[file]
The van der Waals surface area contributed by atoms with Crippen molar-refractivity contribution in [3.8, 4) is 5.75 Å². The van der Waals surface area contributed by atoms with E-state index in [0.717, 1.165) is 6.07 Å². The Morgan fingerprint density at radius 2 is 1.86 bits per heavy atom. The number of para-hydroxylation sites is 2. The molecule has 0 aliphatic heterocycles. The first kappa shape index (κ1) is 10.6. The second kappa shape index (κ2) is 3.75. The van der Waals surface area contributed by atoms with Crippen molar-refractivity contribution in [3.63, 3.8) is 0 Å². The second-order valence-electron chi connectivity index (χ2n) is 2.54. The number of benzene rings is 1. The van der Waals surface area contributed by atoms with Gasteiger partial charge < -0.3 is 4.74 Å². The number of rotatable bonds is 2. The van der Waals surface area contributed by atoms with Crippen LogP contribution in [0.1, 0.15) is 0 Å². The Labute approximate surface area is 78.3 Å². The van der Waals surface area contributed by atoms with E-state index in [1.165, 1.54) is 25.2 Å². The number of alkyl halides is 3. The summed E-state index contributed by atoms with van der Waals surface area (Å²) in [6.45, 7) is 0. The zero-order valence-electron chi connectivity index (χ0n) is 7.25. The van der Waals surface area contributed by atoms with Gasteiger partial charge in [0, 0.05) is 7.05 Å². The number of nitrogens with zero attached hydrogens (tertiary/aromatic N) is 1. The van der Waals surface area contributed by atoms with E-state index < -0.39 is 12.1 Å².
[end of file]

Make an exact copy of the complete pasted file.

The van der Waals surface area contributed by atoms with Crippen molar-refractivity contribution in [3.8, 4) is 5.75 Å². The van der Waals surface area contributed by atoms with E-state index in [0.717, 1.165) is 6.07 Å². The Morgan fingerprint density at radius 2 is 1.86 bits per heavy atom. The number of para-hydroxylation sites is 2. The molecule has 0 aliphatic heterocycles. The first kappa shape index (κ1) is 10.6. The second kappa shape index (κ2) is 3.75. The van der Waals surface area contributed by atoms with Crippen molar-refractivity contribution in [3.63, 3.8) is 0 Å². The second-order valence-electron chi connectivity index (χ2n) is 2.54. The number of benzene rings is 1. The van der Waals surface area contributed by atoms with Gasteiger partial charge < -0.3 is 4.74 Å². The number of rotatable bonds is 2. The van der Waals surface area contributed by atoms with Crippen LogP contribution in [0.1, 0.15) is 0 Å². The Labute approximate surface area is 78.3 Å². The van der Waals surface area contributed by atoms with E-state index in [1.165, 1.54) is 25.2 Å². The number of alkyl halides is 3. The summed E-state index contributed by atoms with van der Waals surface area (Å²) in [6.45, 7) is 0. The zero-order valence-electron chi connectivity index (χ0n) is 7.25. The van der Waals surface area contributed by atoms with Gasteiger partial charge in [0, 0.05) is 7.05 Å². The number of nitrogens with zero attached hydrogens (tertiary/aromatic N) is 1. The van der Waals surface area contributed by atoms with E-state index < -0.39 is 12.1 Å².